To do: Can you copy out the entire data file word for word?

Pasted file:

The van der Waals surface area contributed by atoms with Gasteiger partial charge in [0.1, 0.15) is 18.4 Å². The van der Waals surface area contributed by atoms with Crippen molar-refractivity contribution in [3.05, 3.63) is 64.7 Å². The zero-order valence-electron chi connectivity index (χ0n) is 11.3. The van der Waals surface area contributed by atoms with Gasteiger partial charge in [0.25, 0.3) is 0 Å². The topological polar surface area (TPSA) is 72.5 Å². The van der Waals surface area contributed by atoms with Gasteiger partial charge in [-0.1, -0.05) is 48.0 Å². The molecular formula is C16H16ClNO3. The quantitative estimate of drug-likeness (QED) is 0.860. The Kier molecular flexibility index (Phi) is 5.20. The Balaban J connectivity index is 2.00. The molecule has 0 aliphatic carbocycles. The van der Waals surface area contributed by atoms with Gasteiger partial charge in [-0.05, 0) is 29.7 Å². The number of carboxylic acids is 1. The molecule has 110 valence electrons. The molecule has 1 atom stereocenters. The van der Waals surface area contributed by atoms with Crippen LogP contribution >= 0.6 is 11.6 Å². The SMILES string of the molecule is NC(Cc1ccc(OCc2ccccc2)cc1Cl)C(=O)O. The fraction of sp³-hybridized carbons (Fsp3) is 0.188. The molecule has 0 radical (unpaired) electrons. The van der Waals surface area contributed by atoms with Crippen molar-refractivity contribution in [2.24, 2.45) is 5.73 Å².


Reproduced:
The van der Waals surface area contributed by atoms with Gasteiger partial charge in [0.1, 0.15) is 18.4 Å². The van der Waals surface area contributed by atoms with Crippen molar-refractivity contribution in [3.05, 3.63) is 64.7 Å². The zero-order valence-electron chi connectivity index (χ0n) is 11.3. The van der Waals surface area contributed by atoms with Gasteiger partial charge in [0.25, 0.3) is 0 Å². The topological polar surface area (TPSA) is 72.5 Å². The van der Waals surface area contributed by atoms with Gasteiger partial charge in [-0.1, -0.05) is 48.0 Å². The molecular formula is C16H16ClNO3. The quantitative estimate of drug-likeness (QED) is 0.860. The Kier molecular flexibility index (Phi) is 5.20. The Balaban J connectivity index is 2.00. The molecule has 0 aliphatic carbocycles. The van der Waals surface area contributed by atoms with Gasteiger partial charge in [-0.05, 0) is 29.7 Å². The number of carboxylic acids is 1. The molecule has 110 valence electrons. The molecule has 1 atom stereocenters. The van der Waals surface area contributed by atoms with Crippen LogP contribution >= 0.6 is 11.6 Å². The SMILES string of the molecule is NC(Cc1ccc(OCc2ccccc2)cc1Cl)C(=O)O. The fraction of sp³-hybridized carbons (Fsp3) is 0.188. The molecule has 0 radical (unpaired) electrons. The van der Waals surface area contributed by atoms with Crippen molar-refractivity contribution in [2.24, 2.45) is 5.73 Å².